Affiliations: Department of Psychiatry, UCONN HEALTH, Farmington, CT, USA
Note:  Correspondence to: Bonnie L. Hennig, MSW, LCSW, QCSW, DCSW, Associate Director, UCONN HEALTH Huntington's Disease Program, 263 Farmington Avenue, Farmington, CT 06030-6204, USA. Tel.: +1 860 679 4063; Fax: +1 860 679 1429; E-mail: [email protected]
Abstract: Background: Early cognitive dysfunction in Huntington's Disease (HD) is typically of a subcortical frontal executive type, with bradyphrenia, poor spatial and working memory, poor planning and organization, a lack of judgment, and poor mental flexibility. Although there is literature suggesting a correlation between deficits in speed of processing, working memory and executive function on driving competency, there is little direct evidence comparing these declines on tests to actual driving skills. Objective: The current study examines the utility of specific neuropsychological measures in predicting actual driving competency in patients with HD. Methods: Fifty-two patients at the UConn Health HD Program underwent yearly neuropsychological evaluations and were included in this study. Four scales were chosen a priori to predict driving impairment because of their reported relationship to driving ability. Within each test category, subjects who scored below the threshold suggestive of neurological impairment were found to have results within the impaired range (1.5 standard deviations below corrective normative data). A referral to the Connecticut Department of Motor Vehicles (DMV) for a driving evaluation was subsequently made on patients who were found impaired on any two of these tests. Results: The authors found a strong relationship between scores on a simple battery of four neuropsychological tests and driving competency. Conclusions: This short battery may prove of pragmatic value for clinicians working with people with HD and their families.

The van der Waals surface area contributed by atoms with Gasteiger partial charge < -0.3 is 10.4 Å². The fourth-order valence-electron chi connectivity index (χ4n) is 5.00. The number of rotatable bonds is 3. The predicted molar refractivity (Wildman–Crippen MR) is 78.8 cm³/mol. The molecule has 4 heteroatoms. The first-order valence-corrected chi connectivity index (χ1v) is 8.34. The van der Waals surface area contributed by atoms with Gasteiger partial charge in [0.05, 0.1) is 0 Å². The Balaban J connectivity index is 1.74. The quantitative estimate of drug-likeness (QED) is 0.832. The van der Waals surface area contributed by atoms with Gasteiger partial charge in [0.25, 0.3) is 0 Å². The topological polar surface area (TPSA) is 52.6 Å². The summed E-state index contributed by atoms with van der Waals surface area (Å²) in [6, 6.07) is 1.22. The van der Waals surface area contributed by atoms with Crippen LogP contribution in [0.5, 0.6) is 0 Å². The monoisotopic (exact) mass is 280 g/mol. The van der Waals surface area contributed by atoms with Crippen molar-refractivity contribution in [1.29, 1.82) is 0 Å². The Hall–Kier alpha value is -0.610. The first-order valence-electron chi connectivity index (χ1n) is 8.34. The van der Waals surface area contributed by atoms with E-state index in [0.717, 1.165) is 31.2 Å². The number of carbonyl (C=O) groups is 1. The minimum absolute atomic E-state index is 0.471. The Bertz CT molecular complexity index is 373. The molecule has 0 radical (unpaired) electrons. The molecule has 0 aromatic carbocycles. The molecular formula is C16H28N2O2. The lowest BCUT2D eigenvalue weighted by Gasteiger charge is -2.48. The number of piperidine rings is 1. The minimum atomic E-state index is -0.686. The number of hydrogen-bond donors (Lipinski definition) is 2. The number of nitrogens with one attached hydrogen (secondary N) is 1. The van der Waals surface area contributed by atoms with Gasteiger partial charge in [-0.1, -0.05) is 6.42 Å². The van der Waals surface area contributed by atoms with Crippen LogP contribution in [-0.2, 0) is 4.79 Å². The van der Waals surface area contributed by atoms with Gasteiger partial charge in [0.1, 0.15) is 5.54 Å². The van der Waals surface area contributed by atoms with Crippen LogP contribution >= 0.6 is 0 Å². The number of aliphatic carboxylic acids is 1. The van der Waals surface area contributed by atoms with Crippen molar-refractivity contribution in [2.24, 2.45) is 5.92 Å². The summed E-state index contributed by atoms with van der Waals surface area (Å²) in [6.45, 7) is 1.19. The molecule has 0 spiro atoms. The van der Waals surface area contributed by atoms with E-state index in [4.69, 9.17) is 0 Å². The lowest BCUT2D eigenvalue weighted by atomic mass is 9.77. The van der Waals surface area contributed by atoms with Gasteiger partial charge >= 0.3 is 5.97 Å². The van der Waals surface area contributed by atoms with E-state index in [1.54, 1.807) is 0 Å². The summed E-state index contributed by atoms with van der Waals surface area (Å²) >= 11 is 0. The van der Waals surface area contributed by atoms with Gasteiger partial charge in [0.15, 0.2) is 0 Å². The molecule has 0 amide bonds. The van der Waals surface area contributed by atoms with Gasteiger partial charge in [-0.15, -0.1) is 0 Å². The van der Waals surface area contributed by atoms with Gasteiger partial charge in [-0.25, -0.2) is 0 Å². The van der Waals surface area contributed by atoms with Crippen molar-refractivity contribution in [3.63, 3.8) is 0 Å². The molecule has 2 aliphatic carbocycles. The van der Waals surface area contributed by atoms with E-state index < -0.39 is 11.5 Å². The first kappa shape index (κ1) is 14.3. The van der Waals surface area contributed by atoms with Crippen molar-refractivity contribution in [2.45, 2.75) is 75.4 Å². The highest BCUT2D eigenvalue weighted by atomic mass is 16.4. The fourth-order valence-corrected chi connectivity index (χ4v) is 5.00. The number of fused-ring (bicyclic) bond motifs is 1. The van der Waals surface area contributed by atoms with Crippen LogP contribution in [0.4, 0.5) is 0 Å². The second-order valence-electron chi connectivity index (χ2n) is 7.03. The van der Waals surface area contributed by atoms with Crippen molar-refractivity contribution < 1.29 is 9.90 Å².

Keywords: Huntington's Disease, driving competency, speed of processing, working memory, executive function